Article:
A great time was had by all as people enjoyed seeing live salmon demonstrations, a salmon dissection, live entertainment by the Wild Salmon Creative Café featuring Raymond Matthew, Lana Crockett, Etienne Siew, Amy Lubik, and First Nation spoken word artist, Ostwelve (a Kwikwetlem descendant). 

The ever popular Angela Brown: The Ta Daa Lady & The Nylon Zoo entertained children of all ages with stories and a costume parade of woodland creatures. 

A live chum salmon. (Photo: Tina-Louise Harris) 

A live chum salmon. (Photo: Tina-Louise Harris) 

A celebratory cake was served, with an official photo to commemorate the 25th year of the event which is a collaboration between Hoy-Scott Watershed Society (HSWS) and the City of Coquitlam. Founding HSWS member, Chris Hamming was there to help cut the cake along with Dr. Elaine Golds of the Burke Mountain Naturalists, and Tony Matahlija from the North Fraser Salmon Assistance Project who was one of those who helped build the hatchery.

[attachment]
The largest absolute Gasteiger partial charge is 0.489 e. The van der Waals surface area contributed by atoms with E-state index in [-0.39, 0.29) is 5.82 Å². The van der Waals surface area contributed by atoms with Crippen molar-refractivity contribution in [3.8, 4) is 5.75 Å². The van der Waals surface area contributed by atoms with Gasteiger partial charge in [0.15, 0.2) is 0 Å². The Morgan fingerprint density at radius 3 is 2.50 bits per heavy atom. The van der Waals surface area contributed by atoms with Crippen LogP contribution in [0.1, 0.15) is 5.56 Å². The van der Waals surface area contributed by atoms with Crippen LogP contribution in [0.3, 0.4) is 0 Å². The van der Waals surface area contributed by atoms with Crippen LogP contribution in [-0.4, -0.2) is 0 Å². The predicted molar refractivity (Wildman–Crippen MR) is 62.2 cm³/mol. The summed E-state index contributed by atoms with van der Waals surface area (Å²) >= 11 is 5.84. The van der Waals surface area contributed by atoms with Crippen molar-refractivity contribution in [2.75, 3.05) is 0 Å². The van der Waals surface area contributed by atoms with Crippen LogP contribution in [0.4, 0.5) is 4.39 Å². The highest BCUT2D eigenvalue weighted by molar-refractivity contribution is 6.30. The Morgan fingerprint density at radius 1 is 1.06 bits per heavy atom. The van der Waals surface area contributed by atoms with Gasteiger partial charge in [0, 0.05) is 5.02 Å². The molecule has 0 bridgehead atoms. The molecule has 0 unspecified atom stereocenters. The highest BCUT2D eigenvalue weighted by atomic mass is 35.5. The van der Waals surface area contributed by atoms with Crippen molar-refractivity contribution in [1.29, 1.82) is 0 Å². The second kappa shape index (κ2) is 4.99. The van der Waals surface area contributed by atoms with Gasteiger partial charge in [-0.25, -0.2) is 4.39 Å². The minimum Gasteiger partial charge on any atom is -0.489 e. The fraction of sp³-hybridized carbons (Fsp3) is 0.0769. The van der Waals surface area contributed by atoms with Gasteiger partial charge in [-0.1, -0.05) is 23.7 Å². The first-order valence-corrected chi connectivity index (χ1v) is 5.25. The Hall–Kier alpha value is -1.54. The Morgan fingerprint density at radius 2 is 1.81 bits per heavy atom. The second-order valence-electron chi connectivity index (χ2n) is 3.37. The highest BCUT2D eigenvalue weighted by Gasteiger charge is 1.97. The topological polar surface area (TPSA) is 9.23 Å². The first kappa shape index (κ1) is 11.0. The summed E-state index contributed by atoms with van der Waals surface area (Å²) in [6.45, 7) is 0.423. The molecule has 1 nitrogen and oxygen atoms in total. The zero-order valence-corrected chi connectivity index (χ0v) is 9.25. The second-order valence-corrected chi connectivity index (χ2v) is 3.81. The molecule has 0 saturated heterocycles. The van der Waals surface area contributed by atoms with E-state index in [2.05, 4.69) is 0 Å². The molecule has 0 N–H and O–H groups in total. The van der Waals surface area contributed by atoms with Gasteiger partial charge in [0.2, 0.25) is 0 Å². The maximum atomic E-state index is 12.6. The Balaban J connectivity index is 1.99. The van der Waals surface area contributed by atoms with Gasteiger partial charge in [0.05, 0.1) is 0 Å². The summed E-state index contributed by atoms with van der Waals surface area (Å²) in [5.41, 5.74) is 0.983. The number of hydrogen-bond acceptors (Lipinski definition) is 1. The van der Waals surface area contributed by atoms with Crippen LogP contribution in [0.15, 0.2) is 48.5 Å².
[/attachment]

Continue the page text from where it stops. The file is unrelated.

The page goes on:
When the festival started in 1992, today’s Hoy-Scott Watershed Society was known as the Hoy-Scott Watershed Streamkeepers and the hatchery did not yet exist. The event was in its fifth year when the hatchery was built in 1997 on the grounds of a former trout-rearing facility on the old Frederick Brewer property. The site was restored in 1995 with help from the City, federal government and volunteers, and the pond that used to rear trout now helps raise salmon.